Hancock, J.T. (2009). Digital deception: When, where and how people lie online. In K. McKenna, T. Postmes, U. Reips & A.N. Joinson (eds.) Oxford Handbook of Internet Psychology (pp. 287-301). Oxford: Oxford University Press.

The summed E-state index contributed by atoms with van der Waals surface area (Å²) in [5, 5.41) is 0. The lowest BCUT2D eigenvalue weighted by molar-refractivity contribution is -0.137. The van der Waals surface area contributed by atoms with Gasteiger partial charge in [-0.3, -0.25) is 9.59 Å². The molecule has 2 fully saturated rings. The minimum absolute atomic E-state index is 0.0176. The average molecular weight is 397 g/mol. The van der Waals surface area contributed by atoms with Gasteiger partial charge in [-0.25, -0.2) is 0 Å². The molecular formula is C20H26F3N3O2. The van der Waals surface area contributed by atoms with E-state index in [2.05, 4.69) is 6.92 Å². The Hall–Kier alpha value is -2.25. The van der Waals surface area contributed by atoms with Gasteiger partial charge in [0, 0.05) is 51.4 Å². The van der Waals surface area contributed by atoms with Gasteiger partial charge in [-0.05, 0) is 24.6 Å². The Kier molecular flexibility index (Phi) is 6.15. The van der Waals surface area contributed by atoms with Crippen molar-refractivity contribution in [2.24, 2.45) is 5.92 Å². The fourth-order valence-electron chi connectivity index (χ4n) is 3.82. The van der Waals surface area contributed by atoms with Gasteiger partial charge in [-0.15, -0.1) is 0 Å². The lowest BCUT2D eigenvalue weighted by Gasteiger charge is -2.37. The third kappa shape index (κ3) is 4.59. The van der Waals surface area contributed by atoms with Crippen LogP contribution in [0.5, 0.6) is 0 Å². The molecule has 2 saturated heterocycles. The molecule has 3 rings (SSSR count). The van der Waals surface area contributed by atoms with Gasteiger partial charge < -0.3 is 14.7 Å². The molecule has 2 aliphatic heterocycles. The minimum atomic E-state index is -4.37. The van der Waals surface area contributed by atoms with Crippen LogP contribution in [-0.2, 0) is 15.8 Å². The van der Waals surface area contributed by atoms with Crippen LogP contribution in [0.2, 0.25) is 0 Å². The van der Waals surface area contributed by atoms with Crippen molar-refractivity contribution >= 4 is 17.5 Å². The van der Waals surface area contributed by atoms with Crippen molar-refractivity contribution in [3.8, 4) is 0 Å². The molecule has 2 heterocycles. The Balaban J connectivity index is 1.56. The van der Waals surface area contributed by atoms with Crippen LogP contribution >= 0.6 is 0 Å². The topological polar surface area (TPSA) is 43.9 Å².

The prevalence of both deception and communication technology in our personal and professional lives has given rise to an important set of questions at the intersection of deception and technology, referred to as ‘digital deception’. These questions include issues concerned with deception and self-presentation, such as how the Internet can facilitate deception through the manipulation of identity. A second set of questions is concerned with how we produce lies. For example, do we lie more in our everyday conversations in some media than in others? Do we use different media to lie about different types of things, to different types of people? This article examines these questions by first elaborating on the notion of digital deception in the context of the literature on traditional forms of deception. It considers identity-based forms of deception online and the lies that are a frequent part of our everyday communications.